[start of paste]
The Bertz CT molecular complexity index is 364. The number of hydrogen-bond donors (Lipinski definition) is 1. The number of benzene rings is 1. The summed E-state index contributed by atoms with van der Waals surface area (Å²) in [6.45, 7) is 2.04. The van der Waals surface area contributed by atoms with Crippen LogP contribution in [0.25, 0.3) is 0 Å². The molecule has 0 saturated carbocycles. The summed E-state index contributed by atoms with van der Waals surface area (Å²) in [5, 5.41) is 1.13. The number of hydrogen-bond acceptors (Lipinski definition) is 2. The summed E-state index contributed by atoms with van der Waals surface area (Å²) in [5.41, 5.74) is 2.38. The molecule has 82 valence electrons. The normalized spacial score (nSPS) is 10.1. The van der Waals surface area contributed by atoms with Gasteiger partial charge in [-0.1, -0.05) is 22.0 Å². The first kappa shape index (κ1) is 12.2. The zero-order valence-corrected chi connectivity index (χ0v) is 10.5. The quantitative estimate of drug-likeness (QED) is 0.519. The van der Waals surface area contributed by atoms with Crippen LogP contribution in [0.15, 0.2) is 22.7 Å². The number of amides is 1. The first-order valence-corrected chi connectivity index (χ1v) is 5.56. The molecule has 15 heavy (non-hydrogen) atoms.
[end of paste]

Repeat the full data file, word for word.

The Bertz CT molecular complexity index is 364. The number of hydrogen-bond donors (Lipinski definition) is 1. The number of benzene rings is 1. The summed E-state index contributed by atoms with van der Waals surface area (Å²) in [6.45, 7) is 2.04. The van der Waals surface area contributed by atoms with Crippen LogP contribution in [0.25, 0.3) is 0 Å². The molecule has 0 saturated carbocycles. The summed E-state index contributed by atoms with van der Waals surface area (Å²) in [5, 5.41) is 1.13. The number of hydrogen-bond acceptors (Lipinski definition) is 2. The summed E-state index contributed by atoms with van der Waals surface area (Å²) in [5.41, 5.74) is 2.38. The molecule has 82 valence electrons. The normalized spacial score (nSPS) is 10.1. The van der Waals surface area contributed by atoms with Gasteiger partial charge in [-0.1, -0.05) is 22.0 Å². The first kappa shape index (κ1) is 12.2. The zero-order valence-corrected chi connectivity index (χ0v) is 10.5. The quantitative estimate of drug-likeness (QED) is 0.519. The van der Waals surface area contributed by atoms with Crippen LogP contribution in [0.15, 0.2) is 22.7 Å². The number of amides is 1. The first-order valence-corrected chi connectivity index (χ1v) is 5.56. The molecule has 15 heavy (non-hydrogen) atoms.